Unclaimed chlorine cylinders at port trust premises were not neutralised despite warnings
On July 14, at around 3 am, a leak from a chlorine container in the Mumbai Port Trust premises in the suburb of Sewri triggered panic in the nearby areas. Over 120 people complained of difficulty in breathing and eye irritation after exposure to the pale greenish-yellow gas. Those affected belonged to the nearby Lal Bahadur Shastri College of Maritime and Research Studies, fire-fighters and port workers. There were no casualties.
The gas leak was controlled before it could cause further damage. But the incident exposed how ill-equipped the state governments are to handle chemical leaks and disasters; rules and regulations for management and disposal of hazardous wastes remain on paper.
Preliminary investigations revealed the port had over 140 large canisters in the premises, lying as unclaimed cargo since the late 1990s. Authorities found that there were at least six canisters, including the one that leaked, filled with chlorine gas; the rest were empty. Each cylinder weighed about a tonne. In spite of repeated warnings from the fire brigade, the port authority had not bothered to neutralise the gas in the canisters and dispose them safely. People were lucky only one of the containers had leaked. High concentrations of the gas can be lethal (see: Chlorine can be toxic). Mumbai Port Trust (MbPT) launched an enquiry into why the cargo was left unattended following orders issued by the Union shipping ministry. The report was submitted to the Prime Minister during the cabinet meeting on July 15.
Initial reports suggest these containers were imported by Agro Gases Pvt Ltd in 2001 and were abandoned by the importer as he failed to clear customs duties. Since then these containers are lying unattended at the port premises. About six years ago, the containers were shifted from a warehouse to a corner of an open yard. Over the years, they corroded; one of them developed a leak on July 14.
MbPT and customs authorities are blaming each other and the Department of Explosives in Nagpur. MbPT claimed it could not get rid of the containers without permission from the customs and the chief controller of explosives. Rahul Asthana, chairperson of MbPT, told media that he had sent a letter in 2008 seeking permission from to get rid of the cylinders, but the chief controller of explosives did not respond. Customs officials said MbPT should not have waited for their permission for disposing the hazardous gas containers.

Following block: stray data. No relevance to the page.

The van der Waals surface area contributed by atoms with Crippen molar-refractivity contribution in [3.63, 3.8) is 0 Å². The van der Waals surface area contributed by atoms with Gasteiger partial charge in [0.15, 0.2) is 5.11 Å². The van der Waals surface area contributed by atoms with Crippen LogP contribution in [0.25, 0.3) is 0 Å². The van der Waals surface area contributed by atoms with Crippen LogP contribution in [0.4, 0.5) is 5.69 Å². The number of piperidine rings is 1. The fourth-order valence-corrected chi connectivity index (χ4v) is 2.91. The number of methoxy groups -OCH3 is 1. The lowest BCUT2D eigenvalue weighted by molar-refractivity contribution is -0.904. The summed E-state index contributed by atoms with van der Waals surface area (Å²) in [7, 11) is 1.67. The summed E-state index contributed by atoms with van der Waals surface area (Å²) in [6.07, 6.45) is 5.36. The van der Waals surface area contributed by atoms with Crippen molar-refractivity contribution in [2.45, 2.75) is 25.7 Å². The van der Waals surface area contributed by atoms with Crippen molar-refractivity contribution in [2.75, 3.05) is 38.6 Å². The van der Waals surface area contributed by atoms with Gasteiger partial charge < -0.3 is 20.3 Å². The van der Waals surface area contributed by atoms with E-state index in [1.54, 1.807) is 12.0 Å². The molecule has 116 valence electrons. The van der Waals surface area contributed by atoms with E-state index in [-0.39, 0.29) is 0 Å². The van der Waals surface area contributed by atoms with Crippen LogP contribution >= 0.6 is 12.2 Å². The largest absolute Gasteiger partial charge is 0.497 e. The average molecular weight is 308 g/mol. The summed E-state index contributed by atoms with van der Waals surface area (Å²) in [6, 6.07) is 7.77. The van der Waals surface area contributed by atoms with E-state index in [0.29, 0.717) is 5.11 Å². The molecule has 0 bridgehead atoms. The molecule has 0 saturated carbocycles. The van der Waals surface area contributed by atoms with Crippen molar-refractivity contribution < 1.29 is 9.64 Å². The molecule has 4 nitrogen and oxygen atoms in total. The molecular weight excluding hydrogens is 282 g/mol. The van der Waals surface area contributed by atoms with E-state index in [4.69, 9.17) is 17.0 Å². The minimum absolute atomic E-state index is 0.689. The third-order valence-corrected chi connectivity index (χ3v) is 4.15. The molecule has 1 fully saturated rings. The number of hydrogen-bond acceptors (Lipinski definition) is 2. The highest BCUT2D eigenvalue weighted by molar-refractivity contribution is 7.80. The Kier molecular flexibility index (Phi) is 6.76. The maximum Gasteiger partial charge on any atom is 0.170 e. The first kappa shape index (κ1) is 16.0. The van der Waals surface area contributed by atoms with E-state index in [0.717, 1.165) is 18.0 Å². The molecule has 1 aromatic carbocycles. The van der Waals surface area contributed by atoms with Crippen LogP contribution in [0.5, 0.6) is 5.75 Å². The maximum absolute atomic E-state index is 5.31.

Under normal circumstances, if nobody claims an imported consignment for 30 days, the MbPT, becomes the guardian or importer, by default. It then brings out tenders and auctions the consignment. This process takes about a year. After auction, the MbPT pays the customs duty from the auctioned amount and keeps the remaining money.
The recent incident has also highlighted the problem of jurisdiction. Soon after the gas leak, the fire brigade and the local municipal body were called to neutralise the cylinders, but both the agencies do not have any jurisdiction over MbPT because ports come under Centre's jurisdiction.
A similar incident was reported on July 15 at Durgapur in West Bengal where 25 workers fell sick after carbon monoxide and methane leaked from a blast furnace of Durgapur Steel Plant.
Chlorine can be toxic
Chlorine is an irritant gas and used in making a variety of everyday products. It is extensively used in the production of paper products, dyes, textiles, petroleum products, medicines, antiseptics, insecticides, food, solvents, paints, plastics, and many other consumer products. Most of the chlorine produced is used in the manufacture of chlorinated compounds for sanitation, pulp bleaching, disinfectants, and textile processing. It is an essential reagent in the chemical industry.
It is also a toxic. It irritates the eyes and the respiratory system. Because it is heavier than air, it tends to accumulate at the bottom of poorly ventilated spaces. Chlorine gas is a strong oxidizer, which may react with inflammable materials.
Chlorine is detectable in concentrations of as low as 0.2 parts per million (ppm). Coughing and vomiting may occur at 30 ppm and lung damage at 60 ppm. About 1000 ppm can be fatal after a few deep breaths of the gas. When chlorine is inhaled at concentrations above 30 ppm it begins to react with water and cells which change it into hydrochloric acid and hypochlorous acid.
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